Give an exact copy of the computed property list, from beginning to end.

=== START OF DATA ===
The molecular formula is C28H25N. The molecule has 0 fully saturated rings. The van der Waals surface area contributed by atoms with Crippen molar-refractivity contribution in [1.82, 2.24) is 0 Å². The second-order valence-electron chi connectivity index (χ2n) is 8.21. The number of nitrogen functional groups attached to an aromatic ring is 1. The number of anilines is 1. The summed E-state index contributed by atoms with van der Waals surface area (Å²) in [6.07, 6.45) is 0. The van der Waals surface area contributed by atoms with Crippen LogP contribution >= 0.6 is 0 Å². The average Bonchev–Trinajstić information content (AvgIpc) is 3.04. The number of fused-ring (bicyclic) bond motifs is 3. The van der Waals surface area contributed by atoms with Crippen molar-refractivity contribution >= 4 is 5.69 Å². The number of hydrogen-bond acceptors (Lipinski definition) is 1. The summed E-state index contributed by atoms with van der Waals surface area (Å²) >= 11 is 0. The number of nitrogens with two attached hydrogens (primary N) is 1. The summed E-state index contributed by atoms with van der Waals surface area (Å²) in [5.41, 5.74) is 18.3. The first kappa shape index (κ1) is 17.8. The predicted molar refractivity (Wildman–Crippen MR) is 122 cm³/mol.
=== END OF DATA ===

The molecular formula is C28H25N. The molecule has 0 fully saturated rings. The van der Waals surface area contributed by atoms with Crippen molar-refractivity contribution in [1.82, 2.24) is 0 Å². The second-order valence-electron chi connectivity index (χ2n) is 8.21. The number of nitrogen functional groups attached to an aromatic ring is 1. The number of anilines is 1. The summed E-state index contributed by atoms with van der Waals surface area (Å²) in [6.07, 6.45) is 0. The van der Waals surface area contributed by atoms with Crippen LogP contribution >= 0.6 is 0 Å². The average Bonchev–Trinajstić information content (AvgIpc) is 3.04. The number of fused-ring (bicyclic) bond motifs is 3. The van der Waals surface area contributed by atoms with Crippen molar-refractivity contribution >= 4 is 5.69 Å². The number of hydrogen-bond acceptors (Lipinski definition) is 1. The summed E-state index contributed by atoms with van der Waals surface area (Å²) >= 11 is 0. The number of nitrogens with two attached hydrogens (primary N) is 1. The summed E-state index contributed by atoms with van der Waals surface area (Å²) in [5.41, 5.74) is 18.3. The first kappa shape index (κ1) is 17.8. The predicted molar refractivity (Wildman–Crippen MR) is 122 cm³/mol.